Where did the idea of your story come from?
With Our Dying Breath started kicking around in my head about 20 years ago as a Buck Rogers sort of pulp adventure with plasma pistols and high-adventure! I then imagined the story would work better if I explored its darker themes more seriously. My beta readers pointed out some aspects of that pulp leftovers, so there are few things to modify along those lines.
What did you edit out of your book?
Initially, I edited out the cussing because my young son made a comment about not being able to read the book. Having military aspects, I wrote it with the language I was familiar with in my time in the Navy. After my son’s comment, I tried inventing more benign curses. They never sounded right and my editor agreed, but my son sounded genuinely disappointed so I went with it.
Afterwards he heard me talking about the ending and said that’s a stupid ending and he refused to read it ever. So the salty talk went back in and it really read better with it. My mistake was not realizing my young son wasn’t my target audience. It was a frustrating but illustrative object lesson.
Do you have any advice for new authors?
Get a job, hippie! Just kidding, sort of. Not every author can live on their writing earnings alone. Even well-known and successful authors today hold regular jobs. The good thing about writing as a sideline is that it is absolutely possible to find time to write during the week if you’re dedicated. And you probably already have the tools needed. What it takes is some good olde-tyme self-discipline and willingness to do the work. And part of that work is learning the craft. Read good books on writing. Take classes, on-line or live. Start off knowing that you’ll suck but that you’ll get better if you keep learning and practicing and producing. In general, writers tend to get overwhelmed by their “feelz” and it can be very discouraging. Go cry and cuss, blow your nose, realize every writer goes through the same, and get back at it.
That may sound discouraging, but that’s not the goal. We all have certain expectations when we start any project. And unrealistic expectations, usually born of ignorance, can be spirit-crushers. They make us think we aren’t cut out for it, that we’re hopeless. In reality it’s like any other skill set. You have to learn it and you have to put in that time and effort, just like 99.9% of all successful authors out there. You’re not alone in that.
I was sidelined for almost a decade because I had those rock-star expectations. The first novel I submitted to a publisher was accepted and I was riding high. And I’m still proud of that. But there was no crowd of fans and no giant check. It was a beginning and I was thinking of it as a meal-ticket. It was a small publishing house and my marketing packet was a one-page PDF with a few outdated ideas on it. I was going to have to do the work of selling my book and I had no idea what that even looked like. So I just checked “author” off my bucket list, I put my golden handcuffs back on, and writing went back to being just a hobby.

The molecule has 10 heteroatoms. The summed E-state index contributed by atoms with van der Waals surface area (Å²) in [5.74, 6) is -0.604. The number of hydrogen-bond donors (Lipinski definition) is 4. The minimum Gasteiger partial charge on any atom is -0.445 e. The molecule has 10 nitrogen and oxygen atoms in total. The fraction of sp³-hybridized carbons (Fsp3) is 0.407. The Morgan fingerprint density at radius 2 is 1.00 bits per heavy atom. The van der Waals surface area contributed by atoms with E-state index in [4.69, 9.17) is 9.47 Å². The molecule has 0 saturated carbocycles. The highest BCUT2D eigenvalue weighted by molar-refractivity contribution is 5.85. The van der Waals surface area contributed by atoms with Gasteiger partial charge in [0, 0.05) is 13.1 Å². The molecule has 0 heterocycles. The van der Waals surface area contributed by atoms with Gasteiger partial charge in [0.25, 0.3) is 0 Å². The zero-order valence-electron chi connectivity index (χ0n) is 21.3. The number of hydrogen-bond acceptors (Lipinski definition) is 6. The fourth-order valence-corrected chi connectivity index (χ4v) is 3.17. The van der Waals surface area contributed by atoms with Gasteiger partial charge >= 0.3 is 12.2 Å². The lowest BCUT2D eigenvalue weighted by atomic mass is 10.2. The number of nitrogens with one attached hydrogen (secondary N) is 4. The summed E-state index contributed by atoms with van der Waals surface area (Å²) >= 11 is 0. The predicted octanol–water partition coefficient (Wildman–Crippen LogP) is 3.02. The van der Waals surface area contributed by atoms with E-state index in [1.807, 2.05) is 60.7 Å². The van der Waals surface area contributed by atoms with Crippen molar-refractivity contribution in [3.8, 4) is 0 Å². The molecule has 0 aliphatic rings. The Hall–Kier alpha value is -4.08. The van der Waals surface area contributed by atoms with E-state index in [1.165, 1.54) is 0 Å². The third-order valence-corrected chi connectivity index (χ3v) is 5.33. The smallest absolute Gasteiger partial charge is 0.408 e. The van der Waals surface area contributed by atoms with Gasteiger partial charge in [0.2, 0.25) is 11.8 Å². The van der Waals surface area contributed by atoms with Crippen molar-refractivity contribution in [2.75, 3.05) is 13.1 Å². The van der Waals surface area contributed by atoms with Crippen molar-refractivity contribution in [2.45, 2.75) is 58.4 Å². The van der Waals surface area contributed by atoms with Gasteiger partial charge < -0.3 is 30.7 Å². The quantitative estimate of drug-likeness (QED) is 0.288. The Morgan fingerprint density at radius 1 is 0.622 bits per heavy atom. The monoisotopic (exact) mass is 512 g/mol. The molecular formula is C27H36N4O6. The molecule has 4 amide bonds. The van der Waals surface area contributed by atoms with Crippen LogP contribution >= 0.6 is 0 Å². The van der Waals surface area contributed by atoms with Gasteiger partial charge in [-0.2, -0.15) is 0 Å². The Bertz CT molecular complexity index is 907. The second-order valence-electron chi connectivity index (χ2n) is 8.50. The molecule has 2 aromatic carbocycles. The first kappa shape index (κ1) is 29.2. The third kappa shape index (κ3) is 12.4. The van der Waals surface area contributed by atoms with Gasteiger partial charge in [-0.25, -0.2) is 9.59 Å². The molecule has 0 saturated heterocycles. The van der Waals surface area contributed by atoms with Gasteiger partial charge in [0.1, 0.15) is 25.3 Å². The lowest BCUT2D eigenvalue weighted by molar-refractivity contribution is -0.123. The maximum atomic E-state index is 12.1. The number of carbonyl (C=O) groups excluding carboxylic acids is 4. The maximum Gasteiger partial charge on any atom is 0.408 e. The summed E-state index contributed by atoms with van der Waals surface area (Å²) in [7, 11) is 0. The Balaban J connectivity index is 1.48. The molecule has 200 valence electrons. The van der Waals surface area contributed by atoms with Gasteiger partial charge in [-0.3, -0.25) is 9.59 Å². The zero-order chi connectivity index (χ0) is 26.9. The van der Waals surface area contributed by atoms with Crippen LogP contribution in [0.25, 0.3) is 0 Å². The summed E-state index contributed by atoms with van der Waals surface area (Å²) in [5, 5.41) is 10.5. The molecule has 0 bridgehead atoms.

Of course, I’m no great success yet, so just keep that in mind when reading any of my advise.
If you could have one (real life) skill that you don’t currently have, what would it be? Why? How would you use it?
Piloting. I was given an intro flight lesson when I was a teenager and that was one of the coolest things ever. When I joined the Navy, I had dreams of being a pilot. Fixing the avionics was close, but technicians don’t get their own cool theme music in real life.
It’d be nice to be able to fly around and visit family, maybe start a business, and be the guy who safely lands the airliner when the pilot and copilot have the fish instead of the steak.
If you could have one magical ability/superpower, what would it be? How would you use it?
I'd love to be able to heal people, especially children. I'm not generally an emotional person, but as father of four, I hate see children with incurable diseases. Every time a crying parent comes on talking about their child’s condition, my heart goes out to them and I’m grateful it isn’t me.
I would travel about and cure who I could. Of course, I still couldn't help everyone. I've actually thought about this enough that I have a story sketch of what it would really be like for such a person and what desperate people might do for their kids to get at the front of the line. I think it's probably best to not have that power, in reality.
Being able to fly through space and explore the galaxy would be cool too.
What is your Hogwarts House and why?
I'm a muggle through-and-through and my muggle wand is a 9mm. As a rule, I don’t trust wizards and even the good wizards seem shady to me. I’m not a Harry Potter fan, but my daughter has read all the tomes and I know it has deepened her love of books, and for that I’ll always be grateful for the series. She doesn’t like being told she’s a muggle.
What creature is better: dragons, zombies, or aliens?
Aliens. Dragons are as shady as wizards and zombies are single-minded and sometimes downright rude. The aliens that don’t eat, enslave, or disintegrate us might be very helpful. And, aliens can be sexy.
Each critter fulfills its role in our stories though. As I see it, the zombie is the personification of fear of disaster, death, and those things out of our control. Not to mention allowing a guilt-free opportunity to blow people away. Dragons, depending on the lore of course, are guardians of wisdom and powerful, mystical sages, whether good or evil. Aliens offer a hope of the future, of what humanity can become if we get it right. And they let us know we’re not alone, though we might prefer to ignored if they’re the “destroy the Earthlings” sort.
The first Dragons, Zombies and Aliens blog was started in 2015. Somewhere between college coursework, paying rent with door-to-door sales, and keeping up with my sorority sisters, I wrote reviews, rants and commentaries on books, TV shows, and movies. Now, this blog has moved, improved, and the sky's the limit!